(BaseballStL) -- This is, quite obviously, a trick question.
Team A is an offensive juggernaut. The worst hitter in the starting line-up hit .280. Over the course of the season, Team A hit .315 as a team. Yes, incredibly, the team batting average is .315, .324 if you don’t count pitchers.
Team A finished first in the league with 1,783 hits, was second in doubles and third in homers. In fact, seven of their top 10 hitters finished the year with at least a .300 average.
Team A’s stud jacked 40 homers, drove in 170 runs and hit .386. Yes, 170 RBIs. Behind him in the order was a .383 hitter who had 22 homers and 97 RBIs.
Team A scored 944 runs on the season for an average of 6 runs per game.
Team B hits a shade over .250 and is on a pace to score just 612 runs, or fewer than four runs a game. Team B ranks last in homers, next to last in stolen bases, near the bottom in triples, slugging percentage and runs scored.
Team B has just two .300 hitters and nobody currently on pace for even 100 RBIs, much less 170. Its leading home run hitter may hit 20.
But Team B is second in the league in ERA, first in fewest hits allowed, least runs scored and fewest homers allowed. The staff is so good that it has recorded 14 shutouts and leads the majors in complete games.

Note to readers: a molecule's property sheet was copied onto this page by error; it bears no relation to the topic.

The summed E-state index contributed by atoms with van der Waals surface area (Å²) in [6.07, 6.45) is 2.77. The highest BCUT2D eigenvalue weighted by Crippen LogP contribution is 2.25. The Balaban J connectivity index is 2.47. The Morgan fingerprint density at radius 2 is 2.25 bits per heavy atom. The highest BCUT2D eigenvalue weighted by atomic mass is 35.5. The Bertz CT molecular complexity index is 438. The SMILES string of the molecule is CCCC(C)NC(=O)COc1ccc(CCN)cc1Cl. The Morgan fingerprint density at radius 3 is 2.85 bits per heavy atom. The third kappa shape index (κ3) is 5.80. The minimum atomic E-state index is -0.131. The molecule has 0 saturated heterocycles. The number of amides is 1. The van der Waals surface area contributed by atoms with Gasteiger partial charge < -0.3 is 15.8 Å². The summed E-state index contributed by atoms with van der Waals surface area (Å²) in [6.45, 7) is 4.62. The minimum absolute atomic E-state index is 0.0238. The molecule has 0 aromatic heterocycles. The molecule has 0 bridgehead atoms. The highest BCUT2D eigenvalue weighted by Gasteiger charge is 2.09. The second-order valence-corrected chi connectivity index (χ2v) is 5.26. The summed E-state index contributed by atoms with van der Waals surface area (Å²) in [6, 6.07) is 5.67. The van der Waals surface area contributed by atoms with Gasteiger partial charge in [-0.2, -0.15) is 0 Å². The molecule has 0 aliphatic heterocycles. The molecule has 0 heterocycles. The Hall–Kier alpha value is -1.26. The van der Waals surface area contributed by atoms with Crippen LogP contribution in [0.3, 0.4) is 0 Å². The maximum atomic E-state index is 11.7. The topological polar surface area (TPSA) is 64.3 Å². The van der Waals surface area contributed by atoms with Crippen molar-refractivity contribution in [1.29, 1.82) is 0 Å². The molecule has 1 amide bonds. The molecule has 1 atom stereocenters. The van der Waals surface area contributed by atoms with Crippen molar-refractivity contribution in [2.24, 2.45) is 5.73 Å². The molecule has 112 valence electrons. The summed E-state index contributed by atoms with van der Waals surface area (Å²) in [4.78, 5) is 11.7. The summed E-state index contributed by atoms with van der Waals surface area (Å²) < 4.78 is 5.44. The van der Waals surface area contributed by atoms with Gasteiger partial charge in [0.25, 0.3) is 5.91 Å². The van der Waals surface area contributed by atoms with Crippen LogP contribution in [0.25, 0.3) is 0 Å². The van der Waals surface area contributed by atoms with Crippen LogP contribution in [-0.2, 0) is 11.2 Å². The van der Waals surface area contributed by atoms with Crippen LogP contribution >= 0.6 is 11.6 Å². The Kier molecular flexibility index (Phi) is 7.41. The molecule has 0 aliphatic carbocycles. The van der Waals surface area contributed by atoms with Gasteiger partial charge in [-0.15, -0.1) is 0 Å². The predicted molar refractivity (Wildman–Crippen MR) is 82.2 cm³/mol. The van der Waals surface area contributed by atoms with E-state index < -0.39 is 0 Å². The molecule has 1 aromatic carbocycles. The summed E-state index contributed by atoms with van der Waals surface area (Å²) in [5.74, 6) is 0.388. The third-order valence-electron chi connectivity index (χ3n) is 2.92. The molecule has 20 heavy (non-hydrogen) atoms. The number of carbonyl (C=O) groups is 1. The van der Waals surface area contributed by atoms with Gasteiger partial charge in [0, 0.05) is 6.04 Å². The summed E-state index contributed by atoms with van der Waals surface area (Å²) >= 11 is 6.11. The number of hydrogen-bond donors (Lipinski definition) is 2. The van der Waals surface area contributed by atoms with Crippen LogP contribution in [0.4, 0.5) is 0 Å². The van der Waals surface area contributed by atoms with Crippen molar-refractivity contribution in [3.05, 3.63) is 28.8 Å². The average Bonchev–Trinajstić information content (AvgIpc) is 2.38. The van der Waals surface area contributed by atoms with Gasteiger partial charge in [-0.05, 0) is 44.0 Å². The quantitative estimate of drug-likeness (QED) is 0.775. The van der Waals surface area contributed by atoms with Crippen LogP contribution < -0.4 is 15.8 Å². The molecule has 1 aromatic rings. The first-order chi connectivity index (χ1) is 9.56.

So effective is that pitching that in more than half of the games, Team B’s pitching has held the opposition to three runs or less.
OK, so which team would you prefer to be, Team A that has the thumpers who pound out 6 runs a game or Team B that keeps the score close but can’t hit nearly as well?
Team B, is of course, the 2014 St. Louis Cardinals, winners of eight of the last 10 games and, at 39-33 is putting some distance between themselves and the field.
Team A is the 1930 Philadelphia Phillies who batted .315 as a team and finished (drum roll please) dead last. They scored 944 runs but gave up 1,199 and finished 52-102. With a team ERA of 6.71, their staff was last in every pitching statistic that mattered, including a WHIP of nearly 2, meaning two runners per inning.
The point of this is that offense cannot carry a team all year but pitching can. The Cardinals’ offense has been spotty, with moment of brilliance and stretches where it appears someone spiked the water cooler with Melatonin.
Several truths have emerged. The Cardinals will not have a consistent home run threat nor will they have anyone who drives in more than 110 runs this year. Their rallies will be strung-together hits, not three-run homers. If they fall behind by four runs, they generally will not win. Their magic number is four, meaning they will prevail in nearly every game they score four runs and will struggle when they don’t.
But at six games over break-even nearing the halfway point, the Cardinals could easily win 90 games and figure to be in contention as long as the pitching can keep them there.